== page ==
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No 'bones' about it

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As a boy growing up on Rainy Lake, Chris Stinson always had been fascinated by the water and what lay beneath it.

He was an avid outdoor adventurer and animal-lover, and enjoyed catching small frogs and bird-watching.

At that age, he never would have guessed he'd become best friends with an 85-foot-long, 80,000-kg beast.

Stinson, a curatorial assistant of mammals, reptiles, and amphibians at the Beaty Biodiversity Museum in Vancouver, now takes care of Canada's largest blue whale on display.

After graduating from Fort High in 1997, Stinson knew he wanted to head to the west coast. So he enrolled in the animal biology program at the University of British Columbia (UBC), packed his bags, and ventured off to complete his undergraduate degree.

Stinson said his early years in B.C. consisted of plenty of volunteer work to get his foot in the door.

That's how he found himself on the northern coast of Prince Edward Island in the spring of 2008, where the most famous discovery at his current place of work was unearthed.

Stinson worked for the Beaty Biodiversity Museum before it was open as plans for the museum and exhibits were in the works.

During the planning, UBC professor Andrew Trites suggested they get a blue whale to hang in the entrance of the museum.

It just so happened there was one buried in Nail Pond, P.E.I., which had washed up on the shore in 1987.

The beast had been moved there from the beach to help better preserve its decomposing body.

A crew, including Stinson, travelled to P.E.I. to begin exhuming the massive skeleton.

“Most of my time there was as a volunteer," he recalled. "I was happy to help in any way I could.”

Over just 10 days, the team was able to dig up the skeleton, which still was encased in rotting flesh and rancid blubber.

They used pickaxes and shovels to peel away the remaining skin to expose the bones.

“It smelled pretty bad,” Stinson chuckled.

“But it was a pretty amazing experience to kneel inside of a whale that had washed up on the shore in the '80s,” he added.

A team of about 100 people dug up the whale, with a documentary crew close by at all times to film the endeavour (Stinson appears in The Discovery Channel's documentary, “Raising Big Blue,” a few times).

After unearthing the bones, the crew pressure-washed them, assessed them, and took pictures.

Then the skeleton was loaded on a CN Rail car for a first-class trip to Victoria, B.C., where it would be cleaned and prepared for display.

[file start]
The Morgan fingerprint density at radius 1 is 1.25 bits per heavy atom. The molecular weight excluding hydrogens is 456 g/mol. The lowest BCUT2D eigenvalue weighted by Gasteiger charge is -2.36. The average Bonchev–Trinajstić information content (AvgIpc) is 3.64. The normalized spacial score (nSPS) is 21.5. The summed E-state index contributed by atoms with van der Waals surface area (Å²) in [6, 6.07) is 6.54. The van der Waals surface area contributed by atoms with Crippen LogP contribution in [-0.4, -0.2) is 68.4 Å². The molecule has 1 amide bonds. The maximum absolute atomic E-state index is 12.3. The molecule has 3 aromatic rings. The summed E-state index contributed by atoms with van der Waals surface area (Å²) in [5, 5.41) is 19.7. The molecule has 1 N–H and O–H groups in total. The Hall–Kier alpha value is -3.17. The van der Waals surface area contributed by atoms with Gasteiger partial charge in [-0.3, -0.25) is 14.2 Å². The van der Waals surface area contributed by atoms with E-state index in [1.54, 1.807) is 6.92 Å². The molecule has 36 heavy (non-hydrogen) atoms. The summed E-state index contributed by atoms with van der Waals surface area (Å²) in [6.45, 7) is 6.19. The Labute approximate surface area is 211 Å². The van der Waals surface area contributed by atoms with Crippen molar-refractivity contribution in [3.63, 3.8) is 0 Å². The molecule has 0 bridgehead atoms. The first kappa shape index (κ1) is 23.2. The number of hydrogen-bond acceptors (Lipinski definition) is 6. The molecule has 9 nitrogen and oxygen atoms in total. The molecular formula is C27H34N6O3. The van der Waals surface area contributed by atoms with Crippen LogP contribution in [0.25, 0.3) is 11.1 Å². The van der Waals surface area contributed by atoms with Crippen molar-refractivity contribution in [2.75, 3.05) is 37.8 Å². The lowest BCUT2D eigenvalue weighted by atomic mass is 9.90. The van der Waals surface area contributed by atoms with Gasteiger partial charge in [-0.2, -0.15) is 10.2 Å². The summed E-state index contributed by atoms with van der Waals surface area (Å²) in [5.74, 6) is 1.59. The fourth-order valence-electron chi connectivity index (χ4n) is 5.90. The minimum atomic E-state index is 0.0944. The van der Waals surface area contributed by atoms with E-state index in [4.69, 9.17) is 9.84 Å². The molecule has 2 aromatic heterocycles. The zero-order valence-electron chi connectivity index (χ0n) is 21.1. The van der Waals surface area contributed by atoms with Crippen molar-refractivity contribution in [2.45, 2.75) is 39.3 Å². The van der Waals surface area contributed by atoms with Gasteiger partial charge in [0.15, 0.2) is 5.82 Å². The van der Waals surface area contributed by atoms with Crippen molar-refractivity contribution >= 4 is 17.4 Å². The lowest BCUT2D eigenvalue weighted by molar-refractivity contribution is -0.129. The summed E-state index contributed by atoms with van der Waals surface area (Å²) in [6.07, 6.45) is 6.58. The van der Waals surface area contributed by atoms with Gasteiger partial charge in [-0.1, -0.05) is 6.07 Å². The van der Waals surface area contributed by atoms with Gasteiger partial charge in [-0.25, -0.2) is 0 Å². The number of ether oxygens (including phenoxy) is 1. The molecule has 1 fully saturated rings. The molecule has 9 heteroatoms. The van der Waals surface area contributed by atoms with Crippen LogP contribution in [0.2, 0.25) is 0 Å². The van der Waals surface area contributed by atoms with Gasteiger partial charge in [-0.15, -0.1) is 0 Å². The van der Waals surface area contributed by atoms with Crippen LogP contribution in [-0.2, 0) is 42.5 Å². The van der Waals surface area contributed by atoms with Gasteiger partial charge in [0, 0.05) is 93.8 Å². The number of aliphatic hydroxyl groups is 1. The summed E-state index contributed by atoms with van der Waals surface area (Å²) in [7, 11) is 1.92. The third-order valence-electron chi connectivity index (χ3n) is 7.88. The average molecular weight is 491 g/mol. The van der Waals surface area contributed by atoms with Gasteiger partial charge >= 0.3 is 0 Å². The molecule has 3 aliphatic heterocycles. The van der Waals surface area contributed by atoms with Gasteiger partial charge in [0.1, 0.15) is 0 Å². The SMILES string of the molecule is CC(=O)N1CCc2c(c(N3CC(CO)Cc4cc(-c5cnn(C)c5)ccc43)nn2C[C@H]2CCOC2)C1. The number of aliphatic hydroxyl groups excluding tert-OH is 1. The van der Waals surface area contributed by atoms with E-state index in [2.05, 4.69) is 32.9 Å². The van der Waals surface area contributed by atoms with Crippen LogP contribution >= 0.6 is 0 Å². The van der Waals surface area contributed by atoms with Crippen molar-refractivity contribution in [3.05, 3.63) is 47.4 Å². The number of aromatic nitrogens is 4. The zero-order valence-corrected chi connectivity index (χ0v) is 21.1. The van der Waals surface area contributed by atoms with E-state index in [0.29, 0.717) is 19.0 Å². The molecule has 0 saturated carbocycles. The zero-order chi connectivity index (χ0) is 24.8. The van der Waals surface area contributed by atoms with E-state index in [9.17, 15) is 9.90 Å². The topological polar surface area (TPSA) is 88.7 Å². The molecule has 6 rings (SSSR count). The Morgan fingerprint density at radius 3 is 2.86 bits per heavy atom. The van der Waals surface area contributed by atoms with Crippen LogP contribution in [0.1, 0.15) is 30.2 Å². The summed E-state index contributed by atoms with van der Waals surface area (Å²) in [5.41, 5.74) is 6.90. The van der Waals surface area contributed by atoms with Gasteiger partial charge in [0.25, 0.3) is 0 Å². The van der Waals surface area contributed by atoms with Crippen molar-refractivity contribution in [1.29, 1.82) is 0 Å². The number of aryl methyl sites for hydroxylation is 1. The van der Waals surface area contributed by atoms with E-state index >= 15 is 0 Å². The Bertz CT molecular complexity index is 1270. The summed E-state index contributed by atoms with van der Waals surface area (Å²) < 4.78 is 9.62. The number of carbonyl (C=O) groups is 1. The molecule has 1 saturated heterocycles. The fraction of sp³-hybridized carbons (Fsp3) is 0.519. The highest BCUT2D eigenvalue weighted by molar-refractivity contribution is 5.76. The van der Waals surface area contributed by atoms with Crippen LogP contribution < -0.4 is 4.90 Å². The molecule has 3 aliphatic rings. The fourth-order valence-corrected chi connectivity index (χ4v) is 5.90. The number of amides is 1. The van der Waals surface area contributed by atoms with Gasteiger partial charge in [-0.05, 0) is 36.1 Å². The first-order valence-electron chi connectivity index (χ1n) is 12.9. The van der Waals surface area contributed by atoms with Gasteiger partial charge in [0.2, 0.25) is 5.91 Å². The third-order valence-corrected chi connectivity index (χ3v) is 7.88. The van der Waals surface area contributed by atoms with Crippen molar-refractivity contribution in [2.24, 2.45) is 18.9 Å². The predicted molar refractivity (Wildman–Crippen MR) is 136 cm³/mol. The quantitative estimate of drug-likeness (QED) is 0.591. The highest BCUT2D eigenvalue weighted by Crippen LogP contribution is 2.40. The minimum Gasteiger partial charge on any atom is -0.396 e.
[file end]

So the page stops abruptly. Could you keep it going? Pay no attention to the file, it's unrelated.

“Almost every bone had damage because whale bones aren't particularly dense,” Stinson explained.

“It probably died from a ship strike.”

The process to ready the skeleton for display was a lengthy one, Stinson noted. Whale bones are very porous and oily, so it had to soak in a bath filled with a special bacteria that would digest the oils.

The whale's jawbone was so large, in fact, that it had to have a tank custom made for it.

Finally in the fall of 2010, 23 years after it had washed ashore and two years after it had been dug out of the ground, the blue whale finally was unveiled to the public.

As the curatorial assistant of mammals at the museum, it's Stinson's job to take care of the skeleton referred to in the documentary as “Big Blue.”

He's been with it throughout its whole journey from coast to coast.

“The skeleton came together to look so amazing,” he enthused.

Stinson organized its cleaning in 2015, five years after the skeleton had been suspended for display, as it required a few minor upgrades.

“There were a few hairline fractures that needed to be fixed,” he noted.

“It also needed to be dusted.”

He also said it was repainted and covered in a UV-resistant coating.

Stinson was able to get on full-time with the museum not only because of his credentials, but for his massive amount of volunteer work.

His daily duties include working with the collections and sorting them, as the museum constantly is receiving new specimens.

Stinson said he deals with all sorts of mammals, reptiles, and amphibians.

One of his more interesting projects in the works deals with replicas of dinosaur tracks that will be installed in the museum by year's end.

The last time Stinson was in Fort Frances was almost three years ago. At one point, five generations of his family lived here, but now most have gone their separate ways.

“What I miss most about Fort Frances is the winter,” he said.

“There isn't much winter in Vancouver," he added. ”Yeah, you can drive up to the mountains but it's not the same.

“I miss watching birds eat out of the feeder in the winter time.”

Stinson's love for animals and biology fuels his work ethic.

“I'm fascinated by the sheer number of species in the world,” he marvelled.

“Whenever you flip over a log, there's something new.”

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